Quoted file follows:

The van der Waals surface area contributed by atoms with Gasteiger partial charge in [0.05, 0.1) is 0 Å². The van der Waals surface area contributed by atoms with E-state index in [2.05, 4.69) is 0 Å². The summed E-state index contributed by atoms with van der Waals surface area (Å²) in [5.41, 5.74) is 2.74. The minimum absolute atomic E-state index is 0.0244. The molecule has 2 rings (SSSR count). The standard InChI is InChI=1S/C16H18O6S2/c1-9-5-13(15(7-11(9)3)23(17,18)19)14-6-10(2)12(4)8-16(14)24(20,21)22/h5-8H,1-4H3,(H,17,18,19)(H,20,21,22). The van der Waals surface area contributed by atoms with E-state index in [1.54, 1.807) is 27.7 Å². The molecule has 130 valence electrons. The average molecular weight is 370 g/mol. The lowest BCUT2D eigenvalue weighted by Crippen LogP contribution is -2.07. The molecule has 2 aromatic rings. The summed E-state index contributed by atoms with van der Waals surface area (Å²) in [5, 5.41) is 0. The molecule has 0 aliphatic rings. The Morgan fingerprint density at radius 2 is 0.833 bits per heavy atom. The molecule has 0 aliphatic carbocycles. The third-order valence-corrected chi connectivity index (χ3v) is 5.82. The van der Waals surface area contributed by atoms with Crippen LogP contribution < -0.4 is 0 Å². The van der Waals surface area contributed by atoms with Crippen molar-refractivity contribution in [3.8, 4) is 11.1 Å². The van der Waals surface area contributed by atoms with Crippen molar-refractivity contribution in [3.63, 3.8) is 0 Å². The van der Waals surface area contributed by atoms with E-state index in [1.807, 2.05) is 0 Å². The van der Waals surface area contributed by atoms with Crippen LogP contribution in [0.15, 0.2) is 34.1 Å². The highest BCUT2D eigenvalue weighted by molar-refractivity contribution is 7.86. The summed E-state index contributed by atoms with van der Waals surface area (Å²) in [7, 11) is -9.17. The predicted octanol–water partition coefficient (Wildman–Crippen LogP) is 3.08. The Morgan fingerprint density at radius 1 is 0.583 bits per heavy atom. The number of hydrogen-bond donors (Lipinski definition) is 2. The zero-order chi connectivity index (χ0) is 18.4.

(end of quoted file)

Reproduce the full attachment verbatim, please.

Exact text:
The van der Waals surface area contributed by atoms with Gasteiger partial charge in [0.05, 0.1) is 0 Å². The van der Waals surface area contributed by atoms with E-state index in [2.05, 4.69) is 0 Å². The summed E-state index contributed by atoms with van der Waals surface area (Å²) in [5.41, 5.74) is 2.74. The minimum absolute atomic E-state index is 0.0244. The molecule has 2 rings (SSSR count). The standard InChI is InChI=1S/C16H18O6S2/c1-9-5-13(15(7-11(9)3)23(17,18)19)14-6-10(2)12(4)8-16(14)24(20,21)22/h5-8H,1-4H3,(H,17,18,19)(H,20,21,22). The van der Waals surface area contributed by atoms with E-state index in [1.54, 1.807) is 27.7 Å². The molecule has 130 valence electrons. The average molecular weight is 370 g/mol. The lowest BCUT2D eigenvalue weighted by Crippen LogP contribution is -2.07. The molecule has 2 aromatic rings. The summed E-state index contributed by atoms with van der Waals surface area (Å²) in [5, 5.41) is 0. The molecule has 0 aliphatic rings. The Morgan fingerprint density at radius 2 is 0.833 bits per heavy atom. The molecule has 0 aliphatic carbocycles. The third-order valence-corrected chi connectivity index (χ3v) is 5.82. The van der Waals surface area contributed by atoms with Crippen LogP contribution < -0.4 is 0 Å². The van der Waals surface area contributed by atoms with Crippen molar-refractivity contribution in [3.8, 4) is 11.1 Å². The van der Waals surface area contributed by atoms with Crippen molar-refractivity contribution in [3.63, 3.8) is 0 Å². The van der Waals surface area contributed by atoms with E-state index in [1.807, 2.05) is 0 Å². The van der Waals surface area contributed by atoms with Crippen LogP contribution in [0.15, 0.2) is 34.1 Å². The highest BCUT2D eigenvalue weighted by molar-refractivity contribution is 7.86. The summed E-state index contributed by atoms with van der Waals surface area (Å²) in [7, 11) is -9.17. The predicted octanol–water partition coefficient (Wildman–Crippen LogP) is 3.08. The Morgan fingerprint density at radius 1 is 0.583 bits per heavy atom. The number of hydrogen-bond donors (Lipinski definition) is 2. The zero-order chi connectivity index (χ0) is 18.4.